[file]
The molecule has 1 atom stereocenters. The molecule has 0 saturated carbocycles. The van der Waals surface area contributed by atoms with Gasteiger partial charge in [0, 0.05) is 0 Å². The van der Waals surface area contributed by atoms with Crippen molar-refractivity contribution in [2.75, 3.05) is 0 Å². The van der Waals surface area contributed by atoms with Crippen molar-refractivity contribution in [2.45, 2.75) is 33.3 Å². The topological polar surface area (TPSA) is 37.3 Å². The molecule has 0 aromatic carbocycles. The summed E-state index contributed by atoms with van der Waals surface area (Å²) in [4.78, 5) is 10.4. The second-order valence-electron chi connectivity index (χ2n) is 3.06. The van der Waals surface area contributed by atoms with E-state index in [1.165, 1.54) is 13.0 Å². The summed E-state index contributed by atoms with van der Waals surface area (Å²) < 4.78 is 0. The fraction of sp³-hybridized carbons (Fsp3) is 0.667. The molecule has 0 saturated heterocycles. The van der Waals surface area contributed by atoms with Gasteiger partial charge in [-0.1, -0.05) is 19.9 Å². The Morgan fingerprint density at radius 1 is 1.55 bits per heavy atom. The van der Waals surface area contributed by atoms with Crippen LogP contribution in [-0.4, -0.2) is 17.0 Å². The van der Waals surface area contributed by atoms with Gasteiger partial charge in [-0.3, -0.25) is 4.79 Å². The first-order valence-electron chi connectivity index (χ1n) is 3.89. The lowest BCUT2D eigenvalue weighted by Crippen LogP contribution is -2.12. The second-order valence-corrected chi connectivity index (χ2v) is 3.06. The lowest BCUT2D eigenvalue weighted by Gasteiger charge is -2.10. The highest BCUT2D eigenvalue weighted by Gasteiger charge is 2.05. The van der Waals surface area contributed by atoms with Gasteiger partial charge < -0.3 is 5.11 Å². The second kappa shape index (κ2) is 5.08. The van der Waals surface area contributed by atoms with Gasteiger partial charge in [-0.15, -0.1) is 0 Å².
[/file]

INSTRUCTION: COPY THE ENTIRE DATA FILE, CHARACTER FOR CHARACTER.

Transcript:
The molecule has 1 atom stereocenters. The molecule has 0 saturated carbocycles. The van der Waals surface area contributed by atoms with Gasteiger partial charge in [0, 0.05) is 0 Å². The van der Waals surface area contributed by atoms with Crippen molar-refractivity contribution in [2.75, 3.05) is 0 Å². The van der Waals surface area contributed by atoms with Crippen molar-refractivity contribution in [2.45, 2.75) is 33.3 Å². The topological polar surface area (TPSA) is 37.3 Å². The molecule has 0 aromatic carbocycles. The summed E-state index contributed by atoms with van der Waals surface area (Å²) in [4.78, 5) is 10.4. The second-order valence-electron chi connectivity index (χ2n) is 3.06. The van der Waals surface area contributed by atoms with E-state index in [1.165, 1.54) is 13.0 Å². The summed E-state index contributed by atoms with van der Waals surface area (Å²) < 4.78 is 0. The fraction of sp³-hybridized carbons (Fsp3) is 0.667. The molecule has 0 saturated heterocycles. The van der Waals surface area contributed by atoms with Gasteiger partial charge in [-0.1, -0.05) is 19.9 Å². The Morgan fingerprint density at radius 1 is 1.55 bits per heavy atom. The van der Waals surface area contributed by atoms with Crippen LogP contribution in [-0.4, -0.2) is 17.0 Å². The van der Waals surface area contributed by atoms with Gasteiger partial charge in [-0.3, -0.25) is 4.79 Å². The first-order valence-electron chi connectivity index (χ1n) is 3.89. The lowest BCUT2D eigenvalue weighted by Crippen LogP contribution is -2.12. The second-order valence-corrected chi connectivity index (χ2v) is 3.06. The lowest BCUT2D eigenvalue weighted by Gasteiger charge is -2.10. The highest BCUT2D eigenvalue weighted by Gasteiger charge is 2.05. The van der Waals surface area contributed by atoms with Gasteiger partial charge < -0.3 is 5.11 Å². The second kappa shape index (κ2) is 5.08. The van der Waals surface area contributed by atoms with Gasteiger partial charge in [-0.15, -0.1) is 0 Å².